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History of tensions on the Korean Peninsula

15th April 2013
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Tensions between North and South Korea may have reached a critical point in the past few weeks, but the Korean Peninsula has a long history of provocation and conflict. Here's what you need to know. 

History of the Korean PeninsulaThe Korean Peninsula (courtesy of The Economist)

  • Prior to 1945, the Korean Peninsula had been occupied by Korea and had been ruled by numerous dynasties, including the Japanese and Chinese.  
  • On 8th August 1945, the USSR declared war on Japan, which was ruling the north of the Peninsula at the time. Two days later, it came under occupation by the USSR. 
  • At the end of the war, the Allies divided the Peninsula. The USSR was to administer the north, and the USA administered the south.  
Tensions begin to surface

  • In 1948 the Republic of Korea (South Korea) was founded, shortly followed by the Democratic People’s Republic of Korea (North Korea).
  • The Presidents of the newly established countries wanted to unify the Peninsula, but each wanted to unification on their own political terms. North Korea was communist and supported by the USSR and China, whereas South Korea was capitalist and staunchly anti-communist.
  • This exacerbated tensions and fighting along the border between North and South Korea was common.
The Korean War

  • By 1950, the conflicts on the border inflamed to become the Korean War, with North Korean invading South Korea on 25th June 1950.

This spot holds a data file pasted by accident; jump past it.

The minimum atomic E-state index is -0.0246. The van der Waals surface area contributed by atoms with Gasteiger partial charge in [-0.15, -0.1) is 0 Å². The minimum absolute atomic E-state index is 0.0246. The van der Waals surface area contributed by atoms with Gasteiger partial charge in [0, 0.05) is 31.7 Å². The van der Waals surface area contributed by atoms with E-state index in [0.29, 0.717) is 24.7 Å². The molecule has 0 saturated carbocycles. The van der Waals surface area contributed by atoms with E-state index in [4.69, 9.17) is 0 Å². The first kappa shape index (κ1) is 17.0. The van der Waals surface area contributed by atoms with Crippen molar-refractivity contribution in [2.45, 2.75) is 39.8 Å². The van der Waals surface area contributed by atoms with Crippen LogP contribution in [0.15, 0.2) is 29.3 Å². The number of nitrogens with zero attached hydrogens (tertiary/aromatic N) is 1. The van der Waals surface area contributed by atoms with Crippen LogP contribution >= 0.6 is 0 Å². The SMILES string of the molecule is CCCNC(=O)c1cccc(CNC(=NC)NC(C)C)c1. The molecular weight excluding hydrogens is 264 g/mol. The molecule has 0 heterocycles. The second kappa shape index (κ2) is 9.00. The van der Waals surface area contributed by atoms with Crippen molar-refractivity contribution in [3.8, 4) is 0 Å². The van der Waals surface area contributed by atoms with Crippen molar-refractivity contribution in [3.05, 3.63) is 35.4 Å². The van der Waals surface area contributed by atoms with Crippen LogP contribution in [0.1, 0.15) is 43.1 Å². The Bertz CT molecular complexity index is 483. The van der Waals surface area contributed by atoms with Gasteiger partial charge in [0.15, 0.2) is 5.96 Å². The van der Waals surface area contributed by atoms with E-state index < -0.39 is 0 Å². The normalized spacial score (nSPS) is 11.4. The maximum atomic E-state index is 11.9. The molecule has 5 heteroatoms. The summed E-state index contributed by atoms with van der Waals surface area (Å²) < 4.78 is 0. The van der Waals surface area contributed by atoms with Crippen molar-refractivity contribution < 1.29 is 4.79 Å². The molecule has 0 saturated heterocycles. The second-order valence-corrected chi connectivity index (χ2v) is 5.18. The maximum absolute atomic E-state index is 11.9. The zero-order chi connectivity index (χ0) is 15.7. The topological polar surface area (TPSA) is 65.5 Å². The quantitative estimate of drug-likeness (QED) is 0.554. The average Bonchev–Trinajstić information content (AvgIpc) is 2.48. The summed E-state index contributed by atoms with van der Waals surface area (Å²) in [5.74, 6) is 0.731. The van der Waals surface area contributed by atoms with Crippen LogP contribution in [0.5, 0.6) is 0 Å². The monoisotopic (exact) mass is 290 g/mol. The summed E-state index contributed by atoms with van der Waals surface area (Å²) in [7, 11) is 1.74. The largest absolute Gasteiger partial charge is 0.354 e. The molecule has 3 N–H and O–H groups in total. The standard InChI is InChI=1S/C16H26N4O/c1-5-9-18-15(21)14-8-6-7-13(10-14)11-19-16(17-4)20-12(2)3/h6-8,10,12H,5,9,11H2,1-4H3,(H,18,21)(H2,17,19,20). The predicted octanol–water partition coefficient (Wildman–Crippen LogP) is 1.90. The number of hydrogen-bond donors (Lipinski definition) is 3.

• United Nations member states sent aid to South Korea, and by October 1950 UN forces had moved the fighting north and taken the North Korean capital, Pyongyang. However, Chinese forces joined with North Korean forces and moved south, taking the South Korean capital, Seoul, in January 1951.
  • Peace negotiation began in July 1951, but fighting continued for a further two years until the Demilitarised Zone was formed along the border in July 1953.
  • An Armistice Agreement was signed by the Korean People’s Army, the Chinese People’s Volunteer and the UN Command, however South Korea never signed the treaty. Thus, there has never been an official peace treaty between North and South Korea.
  • Tensions remained at the forefront as each country attempted to unify the Peninsula under its own political system. Military hostilities have continued with over 100 incidents of provocations occurring since 1950. A culturally accepted principal of tolerance has meant tensions have not escalated into a second Korean War.
Nuclear Tensions

  • In 2006, North Korea revealed it had successfully tested a nuclear weapon, spreading much alarm. Tensions then further increased in 2008 when the South Korean President, Lee Myung-bak, ended his predecessor’s “sunshine policy” of rapprochement with North Korea.
  • Tensions reached an all-time high in 2010 when South Korea accused the North of sinking one if its warships, Cheonan, and severed all trade and ties with Pyongyang.
  • North Korea’s current President, Kim Jong-un, agreed to suspend long-range missile tests in order to receive food aid from the USA. Although, by October 2012, the North revealed it had missiles capable of reaching mainland USA, provoking immediate condemnation by the UN.
Provocation and escalating tensions

  • In February 2013, North Korea performed a third nuclear test against the warnings of its ally, China, and received further sanctions from the UN Security Council.
  • Currently, Kin Jong-un has declared a ‘state of war’ against the South, and has signed an order to aim missiles at US military bases in South Korea and the Pacific. The UN has advised member states to remain cautious but exercise restraint. 



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